Well over a decade ago, Comedy Central showed a particular stand-up comedy routine (quite regularly it seemed, based on the number of times I stumbled upon it) where the comedian did a bit about China's enormous population. "Can you believe it? A billion people. A billion! Do you realize what that means? You can be a one-in-a-million guy (pause, for dramatic effect). But guess what? There are a thousand others out there who are just like you!"
As marketers, when we drive the messaging for a product or solution, we are always faced with the challenge of finding the one-in-a-million person who has a need for our solution. We often think in terms of segments—geography, gender, age, technological expertise, household makeup—that are easily actionable. A workshop I recently attended defined a segment more elegantly, though not necessarily in a way that immediately translates into action. According to the facilitator, a segment is any group of individuals sharing a common problem. Bridging the gap from the "segment as people with common problem" to "segment where we can message effectively" depends on data and analytics, intelligently applied to reach our one-in-a-million target segment.
Let's stick with comedy and work our way through a hypothetical example. Dedicated "Seinfeld" fans no doubt remember an episode in which Frank Costanza and Kramer decide to go into business developing and selling an upper-body support product for men. It's not a bra (Kramer: "A bra is for ladies."); it's a Bro, though Frank wanted to call it a Man-ssiere. So Kramer and Frank are ready to market the Bro. What next? Well, not surprisingly, the show didn't get far into the marketing plan, undoubtedly due to the time constraints of the 30-minute sitcom format. If they'd had an hour, a detailed segmentation would clearly have resulted. In its absence, I will seek to fill the void.
If we think of our segment as those who share a common problem, the Bro solves a dilemma for men who need additional upper-body support due to sagging pectorals (insert amusing slang here). I did some checking, and among major data providers there are no pre-defined selection criteria or targeted lists for "Men with Sagging Pectorals," so logical use of typical data available is in order. Note: After we have some success in the market and have built a customer file, we'll be able to build analytic models to find look-alikes. In the meantime, we'll use assumptions to drive the plan:
• We know we are targeting males. It's a Bro, not a bra.
• We will assume that the proportion of males with sagging pectorals increases as men age beyond 50.
• We will also assume that the Bro functions as a nice-to-have rather than a necessity. So, early on, we will target those whom we believe have discretionary dollars to dedicate to the extra comfort associated with upper-body support.
As we apply these selects to roughly 300 million U.S. individuals, we begin to close in on a targetable segment. Using the three criteria above reduces our target list to 5 million individuals—so far, so good. But any hack marketer could probably have gotten this far. Now the heavy lifting begins. How do you reach this target group? And how do you maximize the effect of the campaign for near-term and long-term gain?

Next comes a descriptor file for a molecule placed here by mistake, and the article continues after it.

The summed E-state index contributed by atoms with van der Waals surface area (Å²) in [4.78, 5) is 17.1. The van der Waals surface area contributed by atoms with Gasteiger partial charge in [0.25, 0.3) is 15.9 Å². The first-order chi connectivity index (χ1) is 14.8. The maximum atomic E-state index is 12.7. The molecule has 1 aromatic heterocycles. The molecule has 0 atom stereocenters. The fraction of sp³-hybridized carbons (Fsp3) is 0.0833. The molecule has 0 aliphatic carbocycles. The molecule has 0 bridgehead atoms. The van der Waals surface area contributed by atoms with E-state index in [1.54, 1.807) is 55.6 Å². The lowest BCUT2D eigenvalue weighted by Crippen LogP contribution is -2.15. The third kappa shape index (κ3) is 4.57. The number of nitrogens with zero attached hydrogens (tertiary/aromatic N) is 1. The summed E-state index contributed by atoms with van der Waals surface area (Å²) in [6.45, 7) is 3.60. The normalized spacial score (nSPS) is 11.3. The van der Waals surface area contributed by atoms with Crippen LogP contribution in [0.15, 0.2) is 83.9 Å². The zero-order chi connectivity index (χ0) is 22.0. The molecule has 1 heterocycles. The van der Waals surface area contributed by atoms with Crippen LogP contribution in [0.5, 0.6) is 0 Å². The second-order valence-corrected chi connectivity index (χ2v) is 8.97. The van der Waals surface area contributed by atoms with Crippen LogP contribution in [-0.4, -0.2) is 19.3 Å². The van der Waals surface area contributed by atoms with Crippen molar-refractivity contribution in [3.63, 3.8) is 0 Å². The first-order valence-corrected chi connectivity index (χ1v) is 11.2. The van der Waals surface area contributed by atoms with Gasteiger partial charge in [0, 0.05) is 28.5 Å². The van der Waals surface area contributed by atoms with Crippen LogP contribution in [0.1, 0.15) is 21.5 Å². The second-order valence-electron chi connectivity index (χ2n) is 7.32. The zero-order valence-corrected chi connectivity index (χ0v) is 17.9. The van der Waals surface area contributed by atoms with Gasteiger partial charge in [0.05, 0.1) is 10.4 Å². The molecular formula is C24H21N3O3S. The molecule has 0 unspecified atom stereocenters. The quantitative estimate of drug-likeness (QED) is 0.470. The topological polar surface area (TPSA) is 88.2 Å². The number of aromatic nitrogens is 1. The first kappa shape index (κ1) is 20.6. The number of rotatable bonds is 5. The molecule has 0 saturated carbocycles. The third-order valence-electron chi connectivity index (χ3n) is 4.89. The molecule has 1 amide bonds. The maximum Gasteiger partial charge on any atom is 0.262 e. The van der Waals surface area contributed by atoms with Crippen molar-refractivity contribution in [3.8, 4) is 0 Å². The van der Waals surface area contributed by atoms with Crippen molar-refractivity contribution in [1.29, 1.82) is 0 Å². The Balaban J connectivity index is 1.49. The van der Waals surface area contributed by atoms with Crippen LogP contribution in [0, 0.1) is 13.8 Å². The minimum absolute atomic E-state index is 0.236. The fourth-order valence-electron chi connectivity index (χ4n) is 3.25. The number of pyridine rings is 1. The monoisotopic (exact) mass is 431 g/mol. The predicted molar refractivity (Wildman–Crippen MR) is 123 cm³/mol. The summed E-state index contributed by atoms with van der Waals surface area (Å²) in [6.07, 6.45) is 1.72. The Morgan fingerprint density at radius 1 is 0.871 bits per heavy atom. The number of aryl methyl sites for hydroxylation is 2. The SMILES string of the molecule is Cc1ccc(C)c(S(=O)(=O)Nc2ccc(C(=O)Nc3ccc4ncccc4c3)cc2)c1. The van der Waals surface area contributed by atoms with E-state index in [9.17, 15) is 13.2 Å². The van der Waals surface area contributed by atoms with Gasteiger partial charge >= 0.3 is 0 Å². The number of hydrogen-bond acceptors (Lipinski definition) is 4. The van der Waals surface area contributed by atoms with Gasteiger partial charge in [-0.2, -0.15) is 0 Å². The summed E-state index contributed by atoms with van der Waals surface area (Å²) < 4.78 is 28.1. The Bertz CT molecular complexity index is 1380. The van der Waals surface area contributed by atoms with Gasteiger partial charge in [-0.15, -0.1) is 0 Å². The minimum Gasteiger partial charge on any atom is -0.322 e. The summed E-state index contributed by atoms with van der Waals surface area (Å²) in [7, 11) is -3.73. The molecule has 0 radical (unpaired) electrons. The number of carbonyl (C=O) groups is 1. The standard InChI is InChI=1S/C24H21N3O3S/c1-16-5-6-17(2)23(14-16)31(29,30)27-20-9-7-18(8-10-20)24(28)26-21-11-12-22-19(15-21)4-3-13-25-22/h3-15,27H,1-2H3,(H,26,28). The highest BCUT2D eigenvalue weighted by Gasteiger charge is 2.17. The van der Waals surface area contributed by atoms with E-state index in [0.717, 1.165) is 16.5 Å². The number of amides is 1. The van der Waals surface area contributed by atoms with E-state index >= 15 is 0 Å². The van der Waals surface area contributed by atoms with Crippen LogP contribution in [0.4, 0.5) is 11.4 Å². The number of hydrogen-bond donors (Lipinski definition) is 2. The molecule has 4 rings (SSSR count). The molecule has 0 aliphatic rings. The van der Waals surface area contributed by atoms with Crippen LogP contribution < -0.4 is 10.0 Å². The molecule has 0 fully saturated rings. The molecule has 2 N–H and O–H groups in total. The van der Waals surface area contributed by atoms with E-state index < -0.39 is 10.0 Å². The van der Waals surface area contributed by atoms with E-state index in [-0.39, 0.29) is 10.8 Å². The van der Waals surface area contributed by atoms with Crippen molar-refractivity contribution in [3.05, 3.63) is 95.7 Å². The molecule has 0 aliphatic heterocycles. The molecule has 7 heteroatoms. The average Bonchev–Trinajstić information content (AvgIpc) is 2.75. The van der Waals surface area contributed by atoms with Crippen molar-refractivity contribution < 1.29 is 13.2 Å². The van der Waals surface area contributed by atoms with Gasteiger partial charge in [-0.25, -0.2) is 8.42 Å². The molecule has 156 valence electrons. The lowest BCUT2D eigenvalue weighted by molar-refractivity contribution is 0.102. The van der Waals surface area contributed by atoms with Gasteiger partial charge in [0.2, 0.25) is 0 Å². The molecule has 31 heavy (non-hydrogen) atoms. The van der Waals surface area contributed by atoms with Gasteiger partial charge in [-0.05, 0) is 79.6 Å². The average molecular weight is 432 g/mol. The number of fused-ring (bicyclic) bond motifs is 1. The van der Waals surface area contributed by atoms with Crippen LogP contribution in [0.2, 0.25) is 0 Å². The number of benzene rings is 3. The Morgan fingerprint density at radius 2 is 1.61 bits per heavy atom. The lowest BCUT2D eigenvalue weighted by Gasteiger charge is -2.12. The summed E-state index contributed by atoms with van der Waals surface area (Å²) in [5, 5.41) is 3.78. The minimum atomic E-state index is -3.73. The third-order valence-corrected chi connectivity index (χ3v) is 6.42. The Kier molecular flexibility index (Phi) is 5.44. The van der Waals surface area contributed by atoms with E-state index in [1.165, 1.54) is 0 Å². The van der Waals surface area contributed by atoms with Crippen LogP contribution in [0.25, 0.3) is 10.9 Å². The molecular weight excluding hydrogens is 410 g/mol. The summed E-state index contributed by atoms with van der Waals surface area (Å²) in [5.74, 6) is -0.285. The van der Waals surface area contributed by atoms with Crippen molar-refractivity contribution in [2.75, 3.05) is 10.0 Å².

1. Analyze the target list of 5 million geographically. Is there an unusually high concentration of the target population in particular DMAs (Designated Market Areas)? Such information can unlock opportunities for targeted mass advertising in cities or even neighborhoods via newspapers, billboards, TV or radio.
2. Analyze the list against syndicated research information. Based on your target list, what stores do these men frequent? What do they like to read? When they buy clothing and accessories, do they do their own buying? Or is someone buying for them? Attitudinally, is there a way to delineate those who would be embarrassed at the idea of buying a Bro versus those who would not? Or perhaps to identify those who would gladly buy a Bro via the relative anonymity of mail or email/online versus those who would prefer a more personalized fitting experience at their favorite retail outlets? There may even be opportunities for partnership/affinity marketing that are uncovered via ties to syndicated data. To what organizations do these individuals belong?
3. Now dig further. By whom are those on the target list influenced? And who on the target list is an active influencer? There may not be many active Twitter users on the Bro target list, but it would not be surprising at all, based on the most recent statistics, to find that there are some very active Facebook users on the target list. Status Update: "Just bought the Bro the other day on a lark. Wore it today for the first time and it feels GREAT. You can't believe the difference it makes. Shot four strokes below my average today at the club, too."
Most importantly, after the first wave of marketing, re-evaluate everything. Look at who actually bought the Bro. What are their characteristics? Were there anomalies in the target we did not anticipate? Were there particular tactics that were notably more effective than others? Are there opportunities to expand the line to address adjacent problem spaces that aren't being perfectly addressed by the Bro?
Marketing doesn't need to be hard. But it does require a combination of logical thinking, willingness to utilize available data and ability to perform analysis. Otherwise, we're just guessing. And when it comes to finding the one-in-a-million guy that has the problem our product solves, guessing just won't cut it. Information is key. Even when there's no data available that specifically addresses the issue, a combination of logical assumptions, data and analysis can yield highly-targeted, actionable segments for messaging.
David Danziger is senior manager of innovation at Acxiom Corporation. He loves "Seinfeld," but he does not wear a Bro. Yet.